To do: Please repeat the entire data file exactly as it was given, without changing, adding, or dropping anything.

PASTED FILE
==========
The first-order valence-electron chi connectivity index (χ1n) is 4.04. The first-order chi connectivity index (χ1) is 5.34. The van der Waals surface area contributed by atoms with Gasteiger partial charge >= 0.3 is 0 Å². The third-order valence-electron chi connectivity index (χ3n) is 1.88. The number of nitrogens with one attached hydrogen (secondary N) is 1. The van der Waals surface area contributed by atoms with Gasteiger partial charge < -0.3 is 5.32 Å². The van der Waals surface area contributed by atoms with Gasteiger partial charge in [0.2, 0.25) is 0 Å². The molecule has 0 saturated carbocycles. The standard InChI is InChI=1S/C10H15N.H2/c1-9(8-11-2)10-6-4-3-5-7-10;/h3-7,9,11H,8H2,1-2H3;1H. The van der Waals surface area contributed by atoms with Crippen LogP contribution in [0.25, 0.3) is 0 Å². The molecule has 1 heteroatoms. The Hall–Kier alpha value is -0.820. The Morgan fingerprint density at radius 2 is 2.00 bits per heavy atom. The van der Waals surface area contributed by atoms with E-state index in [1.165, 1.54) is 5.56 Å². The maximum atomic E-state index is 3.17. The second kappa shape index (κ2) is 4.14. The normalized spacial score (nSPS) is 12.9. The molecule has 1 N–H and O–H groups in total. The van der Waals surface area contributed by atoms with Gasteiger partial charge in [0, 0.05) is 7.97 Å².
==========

The first-order valence-electron chi connectivity index (χ1n) is 4.04. The first-order chi connectivity index (χ1) is 5.34. The van der Waals surface area contributed by atoms with Gasteiger partial charge >= 0.3 is 0 Å². The third-order valence-electron chi connectivity index (χ3n) is 1.88. The number of nitrogens with one attached hydrogen (secondary N) is 1. The van der Waals surface area contributed by atoms with Gasteiger partial charge < -0.3 is 5.32 Å². The van der Waals surface area contributed by atoms with Gasteiger partial charge in [0.2, 0.25) is 0 Å². The molecule has 0 saturated carbocycles. The standard InChI is InChI=1S/C10H15N.H2/c1-9(8-11-2)10-6-4-3-5-7-10;/h3-7,9,11H,8H2,1-2H3;1H. The van der Waals surface area contributed by atoms with Crippen LogP contribution in [0.25, 0.3) is 0 Å². The molecule has 1 heteroatoms. The Hall–Kier alpha value is -0.820. The Morgan fingerprint density at radius 2 is 2.00 bits per heavy atom. The van der Waals surface area contributed by atoms with E-state index in [1.165, 1.54) is 5.56 Å². The maximum atomic E-state index is 3.17. The second kappa shape index (κ2) is 4.14. The normalized spacial score (nSPS) is 12.9. The molecule has 1 N–H and O–H groups in total. The van der Waals surface area contributed by atoms with Gasteiger partial charge in [0, 0.05) is 7.97 Å².